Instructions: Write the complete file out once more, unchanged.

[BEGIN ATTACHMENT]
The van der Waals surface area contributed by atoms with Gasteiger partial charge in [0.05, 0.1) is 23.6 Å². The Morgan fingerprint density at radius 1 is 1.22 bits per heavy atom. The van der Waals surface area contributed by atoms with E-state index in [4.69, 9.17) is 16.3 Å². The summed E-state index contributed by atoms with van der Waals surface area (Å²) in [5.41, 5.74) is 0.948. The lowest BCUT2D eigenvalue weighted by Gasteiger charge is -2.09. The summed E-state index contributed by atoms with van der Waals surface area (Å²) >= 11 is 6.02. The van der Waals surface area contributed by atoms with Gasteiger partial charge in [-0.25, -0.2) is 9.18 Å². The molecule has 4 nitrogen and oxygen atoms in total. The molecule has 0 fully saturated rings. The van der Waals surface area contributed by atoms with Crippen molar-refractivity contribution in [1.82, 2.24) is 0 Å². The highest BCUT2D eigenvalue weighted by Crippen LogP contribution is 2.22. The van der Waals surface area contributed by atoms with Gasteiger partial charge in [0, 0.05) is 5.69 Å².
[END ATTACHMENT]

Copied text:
The van der Waals surface area contributed by atoms with Gasteiger partial charge in [0.05, 0.1) is 23.6 Å². The Morgan fingerprint density at radius 1 is 1.22 bits per heavy atom. The van der Waals surface area contributed by atoms with E-state index in [4.69, 9.17) is 16.3 Å². The summed E-state index contributed by atoms with van der Waals surface area (Å²) in [5.41, 5.74) is 0.948. The lowest BCUT2D eigenvalue weighted by Gasteiger charge is -2.09. The summed E-state index contributed by atoms with van der Waals surface area (Å²) >= 11 is 6.02. The van der Waals surface area contributed by atoms with Gasteiger partial charge in [-0.25, -0.2) is 9.18 Å². The molecule has 4 nitrogen and oxygen atoms in total. The molecule has 0 fully saturated rings. The van der Waals surface area contributed by atoms with Crippen molar-refractivity contribution in [1.82, 2.24) is 0 Å². The highest BCUT2D eigenvalue weighted by Crippen LogP contribution is 2.22. The van der Waals surface area contributed by atoms with Gasteiger partial charge in [0, 0.05) is 5.69 Å².